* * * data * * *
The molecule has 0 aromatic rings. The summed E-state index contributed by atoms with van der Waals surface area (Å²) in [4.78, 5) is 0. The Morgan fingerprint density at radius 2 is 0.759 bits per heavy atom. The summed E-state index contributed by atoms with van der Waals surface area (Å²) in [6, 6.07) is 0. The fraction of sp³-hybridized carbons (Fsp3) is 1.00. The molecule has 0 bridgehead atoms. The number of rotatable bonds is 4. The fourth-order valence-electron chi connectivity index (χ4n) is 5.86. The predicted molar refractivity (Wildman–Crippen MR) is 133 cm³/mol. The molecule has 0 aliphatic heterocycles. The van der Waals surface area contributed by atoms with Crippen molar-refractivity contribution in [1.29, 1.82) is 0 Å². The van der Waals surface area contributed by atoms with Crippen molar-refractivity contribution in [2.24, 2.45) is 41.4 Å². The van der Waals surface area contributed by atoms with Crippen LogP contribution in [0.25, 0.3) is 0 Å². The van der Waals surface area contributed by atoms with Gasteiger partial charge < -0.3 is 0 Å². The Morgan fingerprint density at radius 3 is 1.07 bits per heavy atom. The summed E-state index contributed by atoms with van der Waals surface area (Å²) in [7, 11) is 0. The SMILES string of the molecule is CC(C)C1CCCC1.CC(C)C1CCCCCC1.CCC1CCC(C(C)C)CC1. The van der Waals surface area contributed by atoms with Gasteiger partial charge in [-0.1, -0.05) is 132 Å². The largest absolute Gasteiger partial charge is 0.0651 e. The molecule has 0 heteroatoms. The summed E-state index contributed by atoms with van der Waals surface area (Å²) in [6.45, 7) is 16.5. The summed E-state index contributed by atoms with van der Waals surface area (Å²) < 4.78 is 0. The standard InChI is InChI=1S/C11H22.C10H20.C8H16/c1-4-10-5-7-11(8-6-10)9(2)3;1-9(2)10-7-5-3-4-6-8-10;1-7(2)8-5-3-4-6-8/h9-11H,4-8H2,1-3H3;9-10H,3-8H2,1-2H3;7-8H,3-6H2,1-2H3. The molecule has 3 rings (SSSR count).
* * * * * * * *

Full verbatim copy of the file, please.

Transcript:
The molecule has 0 aromatic rings. The summed E-state index contributed by atoms with van der Waals surface area (Å²) in [4.78, 5) is 0. The Morgan fingerprint density at radius 2 is 0.759 bits per heavy atom. The summed E-state index contributed by atoms with van der Waals surface area (Å²) in [6, 6.07) is 0. The fraction of sp³-hybridized carbons (Fsp3) is 1.00. The molecule has 0 bridgehead atoms. The number of rotatable bonds is 4. The fourth-order valence-electron chi connectivity index (χ4n) is 5.86. The predicted molar refractivity (Wildman–Crippen MR) is 133 cm³/mol. The molecule has 0 aliphatic heterocycles. The van der Waals surface area contributed by atoms with Crippen molar-refractivity contribution in [1.29, 1.82) is 0 Å². The van der Waals surface area contributed by atoms with Crippen molar-refractivity contribution in [2.24, 2.45) is 41.4 Å². The van der Waals surface area contributed by atoms with Crippen LogP contribution in [0.25, 0.3) is 0 Å². The van der Waals surface area contributed by atoms with Gasteiger partial charge < -0.3 is 0 Å². The Morgan fingerprint density at radius 3 is 1.07 bits per heavy atom. The summed E-state index contributed by atoms with van der Waals surface area (Å²) in [7, 11) is 0. The SMILES string of the molecule is CC(C)C1CCCC1.CC(C)C1CCCCCC1.CCC1CCC(C(C)C)CC1. The van der Waals surface area contributed by atoms with Gasteiger partial charge in [-0.1, -0.05) is 132 Å². The largest absolute Gasteiger partial charge is 0.0651 e. The molecule has 0 heteroatoms. The summed E-state index contributed by atoms with van der Waals surface area (Å²) in [6.45, 7) is 16.5. The summed E-state index contributed by atoms with van der Waals surface area (Å²) < 4.78 is 0. The standard InChI is InChI=1S/C11H22.C10H20.C8H16/c1-4-10-5-7-11(8-6-10)9(2)3;1-9(2)10-7-5-3-4-6-8-10;1-7(2)8-5-3-4-6-8/h9-11H,4-8H2,1-3H3;9-10H,3-8H2,1-2H3;7-8H,3-6H2,1-2H3. The molecule has 3 rings (SSSR count).